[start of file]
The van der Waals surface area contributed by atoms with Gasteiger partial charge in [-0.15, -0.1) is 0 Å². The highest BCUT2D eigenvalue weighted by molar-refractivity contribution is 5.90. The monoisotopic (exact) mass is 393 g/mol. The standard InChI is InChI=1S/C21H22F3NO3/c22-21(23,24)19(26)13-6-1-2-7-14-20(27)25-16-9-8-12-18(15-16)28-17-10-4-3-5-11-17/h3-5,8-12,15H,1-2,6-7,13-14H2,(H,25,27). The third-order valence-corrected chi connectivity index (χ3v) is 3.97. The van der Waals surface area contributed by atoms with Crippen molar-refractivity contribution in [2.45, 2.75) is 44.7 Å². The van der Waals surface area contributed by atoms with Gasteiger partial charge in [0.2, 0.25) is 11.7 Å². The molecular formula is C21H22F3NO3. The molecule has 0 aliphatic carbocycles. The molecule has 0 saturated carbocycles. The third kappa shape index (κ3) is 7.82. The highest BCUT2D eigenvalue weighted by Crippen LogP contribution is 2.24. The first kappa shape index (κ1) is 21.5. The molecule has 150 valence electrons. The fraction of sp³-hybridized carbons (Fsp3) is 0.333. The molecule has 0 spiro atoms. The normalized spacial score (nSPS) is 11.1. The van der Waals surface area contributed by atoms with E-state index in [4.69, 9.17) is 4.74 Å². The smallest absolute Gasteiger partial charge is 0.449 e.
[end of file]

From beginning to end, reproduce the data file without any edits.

The van der Waals surface area contributed by atoms with Gasteiger partial charge in [-0.15, -0.1) is 0 Å². The highest BCUT2D eigenvalue weighted by molar-refractivity contribution is 5.90. The monoisotopic (exact) mass is 393 g/mol. The standard InChI is InChI=1S/C21H22F3NO3/c22-21(23,24)19(26)13-6-1-2-7-14-20(27)25-16-9-8-12-18(15-16)28-17-10-4-3-5-11-17/h3-5,8-12,15H,1-2,6-7,13-14H2,(H,25,27). The third-order valence-corrected chi connectivity index (χ3v) is 3.97. The van der Waals surface area contributed by atoms with Crippen molar-refractivity contribution in [2.45, 2.75) is 44.7 Å². The van der Waals surface area contributed by atoms with Gasteiger partial charge in [0.2, 0.25) is 11.7 Å². The molecular formula is C21H22F3NO3. The molecule has 0 aliphatic carbocycles. The molecule has 0 saturated carbocycles. The third kappa shape index (κ3) is 7.82. The highest BCUT2D eigenvalue weighted by Crippen LogP contribution is 2.24. The first kappa shape index (κ1) is 21.5. The molecule has 150 valence electrons. The fraction of sp³-hybridized carbons (Fsp3) is 0.333. The molecule has 0 spiro atoms. The normalized spacial score (nSPS) is 11.1. The van der Waals surface area contributed by atoms with E-state index in [4.69, 9.17) is 4.74 Å². The smallest absolute Gasteiger partial charge is 0.449 e.